James Harden Calls Former Coach Kevin McHale A ‘Clown’ After McHale Ripped His Leadership Abilities

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There is no love lost between James Harden and former Rockets coach Kevin McHale. McHale, who was fired 11 games into the 2015 season after a 56-win season and run to the Western Conference finals, did not mince words about Harden’s inability to lead a team while appearing as analyst on NBA TV. McHale said that it is not Harden’s “personality” to be a leader.

“James can see all the passes and do everything, but James is not a leader,” McHale said as part of a panel on NBA TV. “He tried being a leader last year, tried doing all that stuff. I think Chris Paul is going to help him just kind of get back into just being able to hoop and play and stuff like that.

“But on every team, you have to have a voice. On every team, you have to have somebody that when they say something, people listen. Like if James tells you, ‘You’ve got to play better D,’ are you going to listen to him? Like you’ve gotta be kidding me. I lived through it. Believe me, everybody in the locker room did this,” McHale said, putting his head down with his hand on his forehead. “Every time he mentioned defense, everybody would put their head down.”

“Chris Paul is going to push him, too,” McHale said. “When he does that stab in the backcourt, doesn’t get a foul, looking at the referee, not running back, Chris Paul is going to jump his butt. That’s going to make him a better player.

“I just think Chris Paul will be good for James Harden. It will allow him to just be what he is, which is a phenomenal basketball player, not trying to lead a team. That’s just not his personality.”

McHale is likely still bitter at being abruptly axed after boasting a 193-130 record with the Rockets, the best winning percentage of any coach in team history. Regardless, Harden–who rarely engages in back-and-forth squabbles–couldn’t keep quiet.

Harden said after the Rockets’ open practice Saturday at the Toyota Center:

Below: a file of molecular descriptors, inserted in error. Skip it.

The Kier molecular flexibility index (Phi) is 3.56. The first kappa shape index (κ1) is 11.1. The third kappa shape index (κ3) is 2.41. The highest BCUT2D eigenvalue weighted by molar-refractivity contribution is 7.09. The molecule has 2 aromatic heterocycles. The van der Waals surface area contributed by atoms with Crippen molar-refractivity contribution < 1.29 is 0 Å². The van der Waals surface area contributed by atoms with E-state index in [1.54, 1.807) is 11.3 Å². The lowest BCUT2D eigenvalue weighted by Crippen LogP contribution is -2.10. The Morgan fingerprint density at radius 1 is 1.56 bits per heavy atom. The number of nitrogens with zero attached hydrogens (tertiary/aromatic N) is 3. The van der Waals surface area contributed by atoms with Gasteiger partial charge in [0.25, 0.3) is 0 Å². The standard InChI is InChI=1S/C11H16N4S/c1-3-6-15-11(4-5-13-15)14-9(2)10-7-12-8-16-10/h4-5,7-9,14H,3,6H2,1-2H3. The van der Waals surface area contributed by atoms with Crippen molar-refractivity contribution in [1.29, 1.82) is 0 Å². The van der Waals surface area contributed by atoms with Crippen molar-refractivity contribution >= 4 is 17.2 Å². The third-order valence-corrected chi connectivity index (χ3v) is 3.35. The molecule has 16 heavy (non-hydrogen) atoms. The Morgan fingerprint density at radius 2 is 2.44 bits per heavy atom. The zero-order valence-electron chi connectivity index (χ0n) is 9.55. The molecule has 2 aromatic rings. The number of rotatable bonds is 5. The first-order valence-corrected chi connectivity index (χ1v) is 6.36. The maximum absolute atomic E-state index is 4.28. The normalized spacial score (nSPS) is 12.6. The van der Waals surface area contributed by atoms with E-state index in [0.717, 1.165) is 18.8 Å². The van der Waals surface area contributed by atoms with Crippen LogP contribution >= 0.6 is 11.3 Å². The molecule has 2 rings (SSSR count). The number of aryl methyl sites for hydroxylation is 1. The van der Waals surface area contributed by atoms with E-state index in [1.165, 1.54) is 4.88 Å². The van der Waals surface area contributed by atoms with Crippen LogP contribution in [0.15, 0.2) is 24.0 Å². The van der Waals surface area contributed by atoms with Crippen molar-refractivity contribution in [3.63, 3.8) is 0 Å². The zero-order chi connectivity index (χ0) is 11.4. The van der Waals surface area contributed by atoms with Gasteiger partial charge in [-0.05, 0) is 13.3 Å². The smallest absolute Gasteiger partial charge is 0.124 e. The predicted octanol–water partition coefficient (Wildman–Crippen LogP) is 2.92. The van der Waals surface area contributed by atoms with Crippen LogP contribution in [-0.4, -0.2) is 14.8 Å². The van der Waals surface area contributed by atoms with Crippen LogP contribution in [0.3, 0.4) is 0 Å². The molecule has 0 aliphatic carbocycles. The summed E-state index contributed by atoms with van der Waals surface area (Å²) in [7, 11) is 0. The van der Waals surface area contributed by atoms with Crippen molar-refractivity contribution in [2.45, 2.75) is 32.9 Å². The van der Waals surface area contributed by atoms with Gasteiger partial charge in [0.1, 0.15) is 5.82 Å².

“He’s a clown, honestly. I did anything and everything he asked me to do. I’ve tried to lead this team every day since I stepped foot here in Houston. To go on air and just downplay my name, when honestly he’s never taught me anything to be a leader.

“… But I’ve done a great job. The organization, my coaches, you can ask any of those guys how I’ve worked extremely hard every single day to better [myself], obviously as a basketball player, but be a leader as well. To go on air and downplay my name like that, it just shows his character. I usually don’t go back and forth on social media with anybody or with interviews, but I’m going to stand up for myself, and there it is. But you just don’t go and do that. It shows what type of person he is.”

The 28-year-old former NBA MVP runner-up will likely be challenged more than he ever has in his eight-year career with the addition of Chris Paul, widely regarded as the NBA’s most voracious leaders.

With Paul donning a Rockets’ uniform, Harden’s defense will be less of a punchline, and more of a problem.[protected-iframe id=”0094e9cd4b8b20311d1a837088f2f3d8-97886205-37946113″ info=”https://giphy.com/embed/wNQdR6xYUx8DS” width=”480″ height=”270″ frameborder=”0″ class=”giphy-embed” allowfullscreen=””]

[h/t The Big Lead]